This morning I took my coffee out on the porch and read how the Pilgrims who settled Plymouth Colony in 1620 lost almost half their people the first winter. The Wampanoag (remember Squanto?) taught them to fertilize corn with fish guts and other life-saving tactics, helping to save them from near extinction. Squanto’s own tribe had been completely wiped out by a mysterious disease years before.
Less than a year later, the Pilgrims, newly regrouped and thriving, feasted with their unlikely native friends on turkey, mussels, berries, and gourd pumpkins filled with cream. In a fabulous three day celebration complete with games, dancing the jig, and “exercising of arms” (and we think football and snoozing on the couch after turkey is awesome), two people groups to whom death was a present and very possible reality gathered together to praise God for his goodness.
They had lost so much, and still, they gave thanks.
This week death stole a loved one in our family, just a month after it extinguished her spouse. No one is saying this outright, but I can see it in the faces around me. Mouths are saying,
“I can’t believe this happened,” but what we’re really asking is, “Is God still good?”
No one really feels like it’s the right time to be grateful, but tomorrow is Thanksgiving.
Before the Pilgrims set sail for North America, religious freedom, and peace, they had a worship service on the shores of Delftshaven, Holland. Through prayer and tears, they solidified their identity as pilgrims passing through this world onto the next. If they had known how many of their company truly be departing for the next great adventure in such a short time.
Death is not a daily companion in Western society, unless you happen to be a doctor or nurse or a binge-news watcher. So when it strikes, we tend to question rather than trust, as the Pilgrims did.
As I was taking cheese from a wrapper the other night, I suddenly remembered how my grandparents passed within 2 weeks of each other when I was 16. When my mom got the news while making breakfast, she hid in her room, weeping, but she trusted. We packed our bags twice within a fortnight to see them off to the next world, first my grandfather, then my grandmother.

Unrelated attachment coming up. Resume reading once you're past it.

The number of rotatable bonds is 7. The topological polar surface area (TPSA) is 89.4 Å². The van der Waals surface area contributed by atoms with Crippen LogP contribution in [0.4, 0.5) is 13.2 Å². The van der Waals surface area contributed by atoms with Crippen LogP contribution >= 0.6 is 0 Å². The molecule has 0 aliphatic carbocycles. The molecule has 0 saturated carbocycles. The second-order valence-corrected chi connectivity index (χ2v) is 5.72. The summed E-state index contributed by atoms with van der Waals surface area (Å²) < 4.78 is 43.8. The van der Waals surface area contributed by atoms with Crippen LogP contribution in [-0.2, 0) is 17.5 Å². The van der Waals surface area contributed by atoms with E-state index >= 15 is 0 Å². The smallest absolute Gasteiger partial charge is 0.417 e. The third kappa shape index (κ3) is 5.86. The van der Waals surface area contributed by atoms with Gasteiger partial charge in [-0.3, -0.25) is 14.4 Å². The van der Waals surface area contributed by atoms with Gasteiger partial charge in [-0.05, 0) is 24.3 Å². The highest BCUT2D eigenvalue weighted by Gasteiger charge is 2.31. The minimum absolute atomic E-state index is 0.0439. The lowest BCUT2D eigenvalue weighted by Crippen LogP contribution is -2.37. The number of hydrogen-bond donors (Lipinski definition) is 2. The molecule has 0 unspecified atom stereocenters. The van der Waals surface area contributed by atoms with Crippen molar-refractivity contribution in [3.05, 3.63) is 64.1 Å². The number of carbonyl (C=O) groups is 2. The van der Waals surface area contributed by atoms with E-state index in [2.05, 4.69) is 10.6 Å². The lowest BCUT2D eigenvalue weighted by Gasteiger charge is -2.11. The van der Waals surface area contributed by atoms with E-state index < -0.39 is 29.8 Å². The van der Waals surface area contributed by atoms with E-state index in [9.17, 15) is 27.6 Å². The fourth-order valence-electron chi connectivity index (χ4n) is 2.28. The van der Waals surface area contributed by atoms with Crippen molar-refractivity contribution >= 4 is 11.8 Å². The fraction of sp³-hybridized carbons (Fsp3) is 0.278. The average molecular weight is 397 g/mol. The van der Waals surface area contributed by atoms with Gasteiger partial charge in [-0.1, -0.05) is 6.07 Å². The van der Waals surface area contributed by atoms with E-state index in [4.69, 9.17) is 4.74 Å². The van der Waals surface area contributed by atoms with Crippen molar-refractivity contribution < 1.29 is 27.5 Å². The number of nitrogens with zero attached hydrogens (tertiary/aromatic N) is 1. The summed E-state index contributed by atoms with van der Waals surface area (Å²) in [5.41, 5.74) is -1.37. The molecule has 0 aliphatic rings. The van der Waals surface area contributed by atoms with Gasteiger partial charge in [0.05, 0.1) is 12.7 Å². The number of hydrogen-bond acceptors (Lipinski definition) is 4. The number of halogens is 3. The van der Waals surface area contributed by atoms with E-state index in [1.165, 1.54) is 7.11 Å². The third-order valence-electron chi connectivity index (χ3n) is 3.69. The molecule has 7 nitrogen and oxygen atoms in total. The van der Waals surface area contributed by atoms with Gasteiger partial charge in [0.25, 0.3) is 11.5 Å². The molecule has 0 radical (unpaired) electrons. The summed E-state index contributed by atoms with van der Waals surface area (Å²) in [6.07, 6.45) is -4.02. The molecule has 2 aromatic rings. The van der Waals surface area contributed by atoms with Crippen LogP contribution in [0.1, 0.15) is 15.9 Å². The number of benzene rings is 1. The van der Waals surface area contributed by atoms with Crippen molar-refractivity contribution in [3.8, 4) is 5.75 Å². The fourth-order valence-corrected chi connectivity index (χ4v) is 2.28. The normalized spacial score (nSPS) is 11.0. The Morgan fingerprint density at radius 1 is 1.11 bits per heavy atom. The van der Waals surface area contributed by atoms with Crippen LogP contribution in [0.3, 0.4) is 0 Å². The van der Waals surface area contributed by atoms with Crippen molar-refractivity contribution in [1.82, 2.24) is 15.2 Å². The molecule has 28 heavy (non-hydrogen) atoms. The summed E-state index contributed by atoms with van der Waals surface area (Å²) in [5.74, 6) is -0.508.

“Wouldn’t you question God?” my husband asked me today.
“What would you do if your parents died, or me? Wouldn’t you question God?” Of course. I would be devastated, but the theological dialogue I was raised into was a conversation of trust with God. I find that I naturally do, instead of despairing.
So words spill out of my mouth, as naturally as if they’re my own, but I’m not sure they are. They seem so strange when everyone is doubting. “Isn’t it wonderful that God welcomes our doubts?” I hear my lips saying.
The other night I shut the door to my room and made myself kneel by my bed and sing, “You are good. You are good,” to God.
Singing felt right and holy and kept me from despairing the next day.
As much as a strange spiritual strength comes to me like breathing, I find my body aching and tensing when I think of my dear one’s sobs shaking my arms less than 24 hours ago. I wanted to absorb her pain, but I could not.
Last night the family played a loud charade game to forget their woes momentarily. I slipped out under stars and palm trees. Trying to process all of this, I walked the block with a panicky feeling in my chest. Trust was not so easy now. Why, God, did you not save your servants? We prayed for resurrection. My feet hit the pavement, again and again. Three laps around the block and no answers.
Thanksgiving began from people who knew pain, but who praised anyway. They begged God for a promised land, and half of them received a death sentence, never to give harvest thanks this side of heaven. They believed in spontaneous prayers inspired by the Psalms, which do not give concrete answers, but rather, acknowledge life’s pain and God’s glory in poetry and song.
One of the only Pilgrim hymns still sung today by Christians is Psalm 100 or “The Old Hundredth,”
O enter then His gates with praise;
Approach with joy His courts unto;
Praise, laud, and bless His Name always,
For it is seemly so to do.
Here is the only reason given for praising God,
For why? the Lord our God is good;
His mercy is forever sure…
-From Don Sweeting
Is God good? Yes, but not on our terms. I do not think the Pilgrims naive, but powerfully capable of praise because of their circumstance. This is how they survived and thrived, ultimately maintaining a 50-year peace treaty with the Wampanoag. (Post-election, let’s take a clue.)
I hear someone downstairs playing a song on the T.V., a memory posted to Facebook to bring comfort. It’s the voice of the soul we have just lost, singing over us:
When you don’t move the mountains
I’m needing you to move
When you don’t part the waters
I wish I could walk through
When you don’t give the answers
As I cry out to you
I will trust, I will trust, I will trust in you
I will trust in you
I will trust in you
I will trust in you.*
Tomorrow we will thank God, trusting pilgrims that we are.